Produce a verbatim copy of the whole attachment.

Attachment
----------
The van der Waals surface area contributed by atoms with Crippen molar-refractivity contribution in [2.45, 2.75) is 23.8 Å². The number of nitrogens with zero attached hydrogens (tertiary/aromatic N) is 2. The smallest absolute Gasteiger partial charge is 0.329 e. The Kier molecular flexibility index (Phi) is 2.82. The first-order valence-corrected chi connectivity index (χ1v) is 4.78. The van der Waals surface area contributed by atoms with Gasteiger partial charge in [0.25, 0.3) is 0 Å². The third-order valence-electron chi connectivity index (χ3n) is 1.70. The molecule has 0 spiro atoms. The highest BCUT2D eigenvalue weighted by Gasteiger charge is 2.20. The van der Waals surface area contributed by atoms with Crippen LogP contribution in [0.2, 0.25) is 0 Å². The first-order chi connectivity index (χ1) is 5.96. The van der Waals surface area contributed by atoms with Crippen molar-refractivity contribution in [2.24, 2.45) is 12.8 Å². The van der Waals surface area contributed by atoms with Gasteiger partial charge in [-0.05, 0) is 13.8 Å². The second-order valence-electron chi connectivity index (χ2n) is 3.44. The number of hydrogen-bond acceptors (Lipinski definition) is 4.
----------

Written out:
The van der Waals surface area contributed by atoms with Crippen molar-refractivity contribution in [2.45, 2.75) is 23.8 Å². The number of nitrogens with zero attached hydrogens (tertiary/aromatic N) is 2. The smallest absolute Gasteiger partial charge is 0.329 e. The Kier molecular flexibility index (Phi) is 2.82. The first-order valence-corrected chi connectivity index (χ1v) is 4.78. The van der Waals surface area contributed by atoms with Gasteiger partial charge in [0.25, 0.3) is 0 Å². The third-order valence-electron chi connectivity index (χ3n) is 1.70. The molecule has 0 spiro atoms. The highest BCUT2D eigenvalue weighted by Gasteiger charge is 2.20. The van der Waals surface area contributed by atoms with Crippen LogP contribution in [0.2, 0.25) is 0 Å². The first-order chi connectivity index (χ1) is 5.96. The van der Waals surface area contributed by atoms with Crippen molar-refractivity contribution in [2.24, 2.45) is 12.8 Å². The van der Waals surface area contributed by atoms with Gasteiger partial charge in [-0.05, 0) is 13.8 Å². The second-order valence-electron chi connectivity index (χ2n) is 3.44. The number of hydrogen-bond acceptors (Lipinski definition) is 4.